About 60 villagers were waiting inside and under the overhang of the small community centre that had seen better days.  Yes, we got wet, but it stopped raining about 15 minutes later, yet left us with a bigger problem, which was where to prepare the filters.  It is normally done outside but there was mud everywhere and taking pictures with muddy filters for our donors, was not an option.  The filters were located in the chiefs house so the training was done in the community centre and the filters were prepared and distributed one at a time from the chiefs house.  It was sheer pandemonium with so many Hmong families with their children trying to help and so little space to take pictures.

Teaching hygiene to the villagers before distribution, with special emphasis to talk about proper handwashing etc., from the filter instead of a shared bucket, and discussion around the coronavirus and hoof and mouth disease which is killing their animals.

Typical Hmong Family with their brand new water filter! 10-12 years of life for the filter, with proper maintenance.

Again we made it back just in time for sunset, in preparation for a very long day coming up, with 5 villages on the agenda.

With an early morning start the next day, we arrived at a school who had been requesting water filters for over two years.  Ban Xang has around 300 primary school students with a pretty good mix of Khmu, Lao and Hmong.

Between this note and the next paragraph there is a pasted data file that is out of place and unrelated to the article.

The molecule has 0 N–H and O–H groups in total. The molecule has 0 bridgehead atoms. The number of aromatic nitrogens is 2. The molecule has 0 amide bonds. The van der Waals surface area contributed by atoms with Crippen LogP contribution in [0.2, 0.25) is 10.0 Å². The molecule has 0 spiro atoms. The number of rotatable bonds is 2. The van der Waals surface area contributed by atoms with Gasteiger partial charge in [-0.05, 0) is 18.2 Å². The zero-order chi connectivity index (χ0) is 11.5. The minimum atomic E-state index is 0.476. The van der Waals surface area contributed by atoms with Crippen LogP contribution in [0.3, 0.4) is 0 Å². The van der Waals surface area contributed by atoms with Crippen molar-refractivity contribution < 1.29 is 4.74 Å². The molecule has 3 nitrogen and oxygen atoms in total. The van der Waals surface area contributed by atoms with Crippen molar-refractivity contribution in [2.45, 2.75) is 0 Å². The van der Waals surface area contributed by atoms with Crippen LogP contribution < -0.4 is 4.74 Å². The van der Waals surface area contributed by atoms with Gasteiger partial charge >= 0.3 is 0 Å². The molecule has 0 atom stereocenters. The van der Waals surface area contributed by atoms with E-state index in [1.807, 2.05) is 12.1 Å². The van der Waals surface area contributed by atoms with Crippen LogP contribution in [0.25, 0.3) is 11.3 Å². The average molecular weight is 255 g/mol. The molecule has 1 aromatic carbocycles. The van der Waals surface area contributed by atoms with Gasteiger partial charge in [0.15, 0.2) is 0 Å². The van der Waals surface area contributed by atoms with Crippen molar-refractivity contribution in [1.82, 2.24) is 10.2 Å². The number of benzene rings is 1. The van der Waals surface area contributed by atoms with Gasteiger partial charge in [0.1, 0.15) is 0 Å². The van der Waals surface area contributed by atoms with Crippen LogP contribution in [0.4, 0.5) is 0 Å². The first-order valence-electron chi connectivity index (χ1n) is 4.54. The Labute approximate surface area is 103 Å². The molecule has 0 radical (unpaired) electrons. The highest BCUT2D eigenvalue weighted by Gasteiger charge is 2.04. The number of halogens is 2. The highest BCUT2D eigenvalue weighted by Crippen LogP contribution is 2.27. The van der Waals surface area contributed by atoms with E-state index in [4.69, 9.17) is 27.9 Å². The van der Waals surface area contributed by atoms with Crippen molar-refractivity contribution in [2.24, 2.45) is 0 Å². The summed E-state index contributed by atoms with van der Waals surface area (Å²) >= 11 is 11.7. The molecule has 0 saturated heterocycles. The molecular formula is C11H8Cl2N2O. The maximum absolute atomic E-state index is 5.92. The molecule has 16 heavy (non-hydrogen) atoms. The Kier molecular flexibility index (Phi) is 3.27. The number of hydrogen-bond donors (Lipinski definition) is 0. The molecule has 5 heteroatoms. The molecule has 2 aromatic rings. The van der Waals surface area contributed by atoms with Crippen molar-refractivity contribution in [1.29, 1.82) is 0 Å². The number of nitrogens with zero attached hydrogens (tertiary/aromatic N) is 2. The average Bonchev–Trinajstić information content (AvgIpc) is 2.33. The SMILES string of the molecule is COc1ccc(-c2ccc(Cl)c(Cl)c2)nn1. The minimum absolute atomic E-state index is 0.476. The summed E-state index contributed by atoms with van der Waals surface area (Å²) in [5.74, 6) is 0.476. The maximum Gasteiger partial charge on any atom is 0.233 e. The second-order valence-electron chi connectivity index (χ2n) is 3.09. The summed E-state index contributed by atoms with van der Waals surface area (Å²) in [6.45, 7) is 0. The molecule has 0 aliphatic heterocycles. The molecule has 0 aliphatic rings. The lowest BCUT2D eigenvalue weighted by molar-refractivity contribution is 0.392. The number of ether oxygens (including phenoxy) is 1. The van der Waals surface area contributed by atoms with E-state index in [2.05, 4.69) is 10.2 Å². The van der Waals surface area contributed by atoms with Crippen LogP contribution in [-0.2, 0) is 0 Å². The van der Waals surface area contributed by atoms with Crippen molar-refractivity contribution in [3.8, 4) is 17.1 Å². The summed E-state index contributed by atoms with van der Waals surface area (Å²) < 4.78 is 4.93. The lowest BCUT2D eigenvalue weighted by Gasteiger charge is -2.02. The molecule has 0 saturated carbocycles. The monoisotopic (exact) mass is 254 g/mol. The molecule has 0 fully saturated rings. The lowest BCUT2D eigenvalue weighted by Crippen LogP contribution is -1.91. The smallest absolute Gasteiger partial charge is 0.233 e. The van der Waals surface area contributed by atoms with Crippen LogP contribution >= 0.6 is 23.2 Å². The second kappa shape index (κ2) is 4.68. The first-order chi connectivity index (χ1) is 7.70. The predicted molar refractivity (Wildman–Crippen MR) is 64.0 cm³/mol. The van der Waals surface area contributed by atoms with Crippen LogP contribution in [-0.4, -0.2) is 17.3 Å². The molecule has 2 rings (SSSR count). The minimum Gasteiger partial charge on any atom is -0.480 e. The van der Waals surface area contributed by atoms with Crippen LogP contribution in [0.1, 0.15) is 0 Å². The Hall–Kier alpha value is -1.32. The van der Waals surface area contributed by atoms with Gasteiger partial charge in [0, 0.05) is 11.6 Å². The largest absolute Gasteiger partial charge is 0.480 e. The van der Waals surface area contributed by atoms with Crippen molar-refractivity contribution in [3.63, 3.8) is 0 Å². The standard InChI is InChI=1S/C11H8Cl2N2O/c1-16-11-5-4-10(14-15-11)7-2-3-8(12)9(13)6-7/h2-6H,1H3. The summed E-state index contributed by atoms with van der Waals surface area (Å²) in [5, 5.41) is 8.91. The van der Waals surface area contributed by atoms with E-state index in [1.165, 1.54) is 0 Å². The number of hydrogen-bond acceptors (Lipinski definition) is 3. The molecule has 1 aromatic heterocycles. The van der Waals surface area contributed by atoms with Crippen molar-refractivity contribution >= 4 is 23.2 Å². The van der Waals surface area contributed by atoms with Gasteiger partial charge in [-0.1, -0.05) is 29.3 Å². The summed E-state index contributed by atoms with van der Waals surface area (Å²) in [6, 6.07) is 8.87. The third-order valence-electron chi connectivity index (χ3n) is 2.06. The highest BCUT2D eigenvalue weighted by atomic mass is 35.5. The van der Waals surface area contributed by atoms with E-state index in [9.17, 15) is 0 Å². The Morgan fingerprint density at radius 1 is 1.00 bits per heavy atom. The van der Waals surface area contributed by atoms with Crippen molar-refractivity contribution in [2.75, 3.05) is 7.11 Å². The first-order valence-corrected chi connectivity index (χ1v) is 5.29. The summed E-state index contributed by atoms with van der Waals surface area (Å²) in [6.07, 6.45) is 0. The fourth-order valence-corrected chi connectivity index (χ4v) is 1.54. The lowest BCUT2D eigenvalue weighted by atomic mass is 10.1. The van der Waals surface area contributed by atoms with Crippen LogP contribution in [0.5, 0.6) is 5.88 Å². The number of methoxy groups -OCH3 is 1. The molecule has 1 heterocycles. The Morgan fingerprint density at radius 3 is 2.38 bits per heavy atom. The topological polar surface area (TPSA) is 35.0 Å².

The student body representative thanks us for the gift of clean water.  The white patches on her head are medicated and used to reduce headaches.

Fortunately, it was still early, meaning it wasn’t too hot yet. When it came to teaching about the bacteria, represented by different coloured sparkles, every student wanted to participate…meaning it took a long time to sprinkle sparkles on everyone’s hands as part of the demonstration.

The donation of these filters was made by Global Change for Children, with sincere thanks.

Next up was Thong Loum.  This was one of our main water projects for the year whereby two dams were built because of the drought conditions causing very low river flow, plus a water tank, lots of pipe and taps.  Despite being way over-budget, there was cause for a lot of celebration in the village.  We had no idea they would go to this much effort for us and they even slaughtered a pig.

A video will be prepared, showing the progress from beginning to end and it will be shared.

The inaugural pipe wrench was officially handed over to the District Head of Hygiene and the village as representation of the official ending of the project and handing over of all assets to the village.  The pipe wrench will be kept by the village chief for future repairs.

School Supplies were distributed to the 1st and 2nd graders…plus quite a few preschoolers.

Now the fun part!